The comedian is really close with his fans. "I have been doing this for the last two years and I almost know the names of people who love me. People ask me for life advice. There was this one boy who was deeply frustrated about staying in quarantine. At first I cracked a joke and then I told him that a person's most expensive treasure is time and we need to utilise each and every second of it. And it worked for him. If I am able to make even a small change in their lives, then that's a lot for me."
Ishfaque wants his fans to follow their dreams no matter: "If you have it in you then you need to prove people wrong by following your own path."
Pari Rukh Al Matin
Pari Rukh is not only known as a radio jockey but also popular for making social media content on her Facebook page, 'Unofficial Common Sense By Pari'. The female comedian uses her immaculate sense of humour and facial expression to convey hilarious content as well as raise awareness against domestic violence.
With comedy as a whole still being new ground in Bangladesh and for a female comedian it can be especially difficult to survive.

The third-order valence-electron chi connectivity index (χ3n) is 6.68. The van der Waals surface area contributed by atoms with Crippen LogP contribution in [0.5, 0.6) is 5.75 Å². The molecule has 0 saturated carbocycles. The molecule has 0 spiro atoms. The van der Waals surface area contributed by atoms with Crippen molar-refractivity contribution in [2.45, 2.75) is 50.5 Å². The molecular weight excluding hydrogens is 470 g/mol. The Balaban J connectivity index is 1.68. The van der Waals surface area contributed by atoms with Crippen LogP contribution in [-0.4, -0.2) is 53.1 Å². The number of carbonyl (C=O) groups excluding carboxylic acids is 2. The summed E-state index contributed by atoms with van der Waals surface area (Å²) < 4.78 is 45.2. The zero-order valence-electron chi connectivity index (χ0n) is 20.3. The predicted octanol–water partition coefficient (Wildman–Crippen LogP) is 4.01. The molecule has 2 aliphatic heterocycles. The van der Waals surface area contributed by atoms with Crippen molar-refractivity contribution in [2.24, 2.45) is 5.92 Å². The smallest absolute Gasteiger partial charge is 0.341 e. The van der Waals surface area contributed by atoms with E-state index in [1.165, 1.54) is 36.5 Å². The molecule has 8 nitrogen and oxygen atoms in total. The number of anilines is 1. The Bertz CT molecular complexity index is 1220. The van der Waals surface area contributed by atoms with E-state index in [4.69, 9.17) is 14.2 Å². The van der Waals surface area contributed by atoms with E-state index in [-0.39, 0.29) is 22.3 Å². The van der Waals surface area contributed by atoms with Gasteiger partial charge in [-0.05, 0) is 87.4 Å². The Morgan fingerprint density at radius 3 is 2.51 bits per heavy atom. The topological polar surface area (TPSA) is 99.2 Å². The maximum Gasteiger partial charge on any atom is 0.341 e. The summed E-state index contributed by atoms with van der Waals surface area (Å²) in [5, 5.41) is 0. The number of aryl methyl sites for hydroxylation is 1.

"Being a female comedian and in a conservative as well as a patriarchal country like Bangladesh, it is very hard to please and satisfy the audience. Moreover, the picture of a woman in our head is generalised. Most of us find women are only great when they speak less, cook well, shy, and vulnerable. Most of us find difficulties to accept the different version of a woman, if it is a comedian then it's very hard. When you compare a page of a female comedian versus a male one, you will find the woman comedian's comment sections are comparatively more abusive. So yes, I do face challenges, however I believe things are changing and a better future is coming," she added
Apart from being a comedian, Pari uses her content to emphasise on more critical issues such as domestic violence.
"I have an organisation named 'Alo Chaya' which solely works on mental health of women. So my next posts will be related to mental health and safety. If you go through the newspaper and the internet you will see the rate of domestic violence has significantly increased. Also, my inbox is flooded with the stories of vulnerable women. So my next video will focus on women's mental health and hopefully it can boost up their self-confidence."
Being a radio jockey and working as a legal executive in Rangs Properties Ltd. Pari had to work all seven days in a week but due to the shutdown she gets to spend precious time with her family and connect with her friends virtually.
As a special message to her fans, she thanked them and asked them for their invaluable feedback so that she can improve. Pari emphasised on the importance of handwashing and staying at home as much as possible.